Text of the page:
Please remember that past performance may not be indicative of future results. Different types of investments involve varying degrees of risk, and there can be no assurance that the future performance of any specific investment, investment strategy, or product (including the investments and/or investment strategies recommended or undertaken by O’Shaughnessy Asset Management, LLC), or any non-investment related content, made reference to directly or indirectly in this piece will be profitable, equal any corresponding indicated historical performance level(s), be suitable for your portfolio or individual situation, or prove successful. Due to various factors, including changing market conditions and/or applicable laws, the content may no longer be reflective of current opinions or positions. Moreover, you should not assume that any discussion or information contained in this piece serves as the receipt of, or as a substitute for, personalized investment advice from O’Shaughnessy Asset Management, LLC. Any individual account performance information reflects the reinvestment of dividends (to the extent applicable), and is net of applicable transaction fees, O’Shaughnessy Asset Management, LLC’s investment management fee (if debited directly from the account), and any other related account expenses. Account information has been compiled solely by O’Shaughnessy Asset Management, LLC, has not been independently verified, and does not reflect the impact of taxes on non-qualified accounts. In preparing this report, O’Shaughnessy Asset Management, LLC has relied upon information provided by the account custodian. Please defer to formal tax documents received from the account custodian for cost basis and tax reporting purposes. Please remember to contact O’Shaughnessy Asset Management, LLC, in writing, if there are any changes in your personal/financial situation or investment objectives for the purpose of reviewing/evaluating/revising our previous recommendations and/or services, or if you want to impose, add, or modify any reasonable restrictions to our investment advisory services. Please Note: Unless you advise, in writing, to the contrary, we will assume that there are no restrictions on our services, other than to manage the account in accordance with your designated investment objective. Please Also Note: Please compare this statement with account statements received from the account custodian. The account custodian does not verify the accuracy of the advisory fee calculation. Please advise us if you have not been receiving monthly statements from the account custodian. Historical performance results for investment indices and/or categories have been provided for general comparison purposes only, and generally do not reflect the deduction of transaction and/or custodial charges, the deduction of an investment management fee, nor the impact of taxes, the incurrence of which would have the effect of decreasing historical performance results. It should not be assumed that your account holdings correspond directly to any comparative indices. To the extent that a reader has any questions regarding the applicability of any specific issue discussed above to his/her individual situation, he/she is encouraged to consult with the professional advisor of his/her choosing. O’Shaughnessy Asset Management, LLC is neither a law firm nor a certified public accounting firm and no portion of the newsletter content should be construed as legal or accounting advice. A copy of the O’Shaughnessy Asset Management, LLC’s current written disclosure statement discussing our advisory services and fees is available upon request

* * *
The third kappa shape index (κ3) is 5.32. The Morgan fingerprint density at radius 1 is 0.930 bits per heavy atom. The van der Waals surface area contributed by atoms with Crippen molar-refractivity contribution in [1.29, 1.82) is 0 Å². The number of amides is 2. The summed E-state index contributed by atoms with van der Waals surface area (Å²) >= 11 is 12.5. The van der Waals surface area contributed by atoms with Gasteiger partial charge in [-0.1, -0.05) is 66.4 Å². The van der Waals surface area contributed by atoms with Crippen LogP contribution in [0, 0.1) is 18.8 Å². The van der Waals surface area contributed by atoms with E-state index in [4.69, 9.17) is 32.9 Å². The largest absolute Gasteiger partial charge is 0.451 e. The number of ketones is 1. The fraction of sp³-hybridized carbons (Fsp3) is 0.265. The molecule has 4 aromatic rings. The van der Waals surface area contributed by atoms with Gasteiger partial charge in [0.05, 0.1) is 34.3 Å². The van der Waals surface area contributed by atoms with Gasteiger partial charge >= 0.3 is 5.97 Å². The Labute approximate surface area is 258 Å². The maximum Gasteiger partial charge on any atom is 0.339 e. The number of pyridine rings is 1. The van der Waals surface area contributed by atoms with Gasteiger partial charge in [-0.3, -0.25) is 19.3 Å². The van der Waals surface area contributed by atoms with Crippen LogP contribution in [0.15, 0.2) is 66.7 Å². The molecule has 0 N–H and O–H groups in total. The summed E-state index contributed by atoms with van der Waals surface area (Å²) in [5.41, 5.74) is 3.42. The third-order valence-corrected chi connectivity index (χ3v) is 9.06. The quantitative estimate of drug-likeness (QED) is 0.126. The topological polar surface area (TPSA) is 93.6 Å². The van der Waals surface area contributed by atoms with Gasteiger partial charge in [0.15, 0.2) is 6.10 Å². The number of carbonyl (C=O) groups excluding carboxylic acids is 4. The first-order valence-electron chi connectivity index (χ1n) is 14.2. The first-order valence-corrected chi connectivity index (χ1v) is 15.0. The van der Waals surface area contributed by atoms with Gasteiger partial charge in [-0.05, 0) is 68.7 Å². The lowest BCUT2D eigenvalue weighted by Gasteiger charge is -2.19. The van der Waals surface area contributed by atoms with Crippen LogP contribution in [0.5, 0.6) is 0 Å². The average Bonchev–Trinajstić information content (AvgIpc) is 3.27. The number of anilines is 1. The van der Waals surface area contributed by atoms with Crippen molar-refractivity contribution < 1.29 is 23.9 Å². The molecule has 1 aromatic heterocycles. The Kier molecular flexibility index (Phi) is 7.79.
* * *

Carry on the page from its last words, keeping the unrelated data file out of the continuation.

The risk-free rate used in the calculation of Sortino, Sharpe, and Treynor ratios is 5%, consistently applied across time
The universe of All Stocks consists of all securities in the Chicago Research in Security Prices (CRSP) dataset or S&P Compustat Database (or other, as noted) with inflation-adjusted market capitalization greater than $200 million as of most recent year-end. The universe of Large Stocks consists of all securities in the Chicago Research in Security Prices (CRSP) dataset or S&P Compustat Database (or other, as noted) with inflation-adjusted market capitalization greater than the universe average as of most recent year-end. The stocks are equally weighted and generally rebalanced annually
Hypothetical performance results shown on the preceding pages are backtested and do not represent the performance of any account managed by OSAM, but were achieved by means of the retroactive application of each of the previously referenced models, certain aspects of which may have been designed with the benefit of hindsight
The hypothetical backtested performance does not represent the results of actual trading using client assets nor decision-making during the period and does not and is not intended to indicate the past performance or future performance of any account or investment strategy managed by OSAM. If actual accounts had been managed throughout the period, ongoing research might have resulted in changes to the strategy which might have altered returns. The performance of any account or investment strategy managed by OSAM will differ from the hypothetical backtested performance results for each factor shown herein for a number of reasons, including without limitation the following:
- Although OSAM may consider from time to time one or more of the factors noted herein in managing any account, it may not consider all or any of such factors. OSAM may (and will) from time to time consider factors in addition to those noted herein in managing any account.
- OSAM may rebalance an account more frequently or less frequently than annually and at times other than presented herein.
- OSAM may from time to time manage an account by using non-quantitative, subjective investment management methodologies in conjunction with the application of factors.
- The hypothetical backtested performance results assume full investment, whereas an account managed by OSAM may have a positive cash position upon rebalance. Had the hypothetical backtested performance results included a positive cash position, the results would have been different and generally would have been lower.
- The hypothetical backtested performance results for each factor do not reflect any transaction costs of buying and selling securities, investment management fees (including without limitation management fees and performance fees), custody and other costs, or taxes – all of which would be incurred by an investor in any account managed by OSAM. If such costs and fees were reflected, the hypothetical backtested performance results would be lower.
- The hypothetical performance does not reflect the reinvestment of dividends and distributions therefrom, interest, capital gains and withholding taxes.
- Accounts managed by OSAM are subject to additions and redemptions of assets under management, which may positively or negatively affect performance depending generally upon the timing of such events in relation to the market’s direction.
- Simulated returns may be dependent on the market and economic conditions that existed during the period. Future market or economic conditions can adversely affect the returns.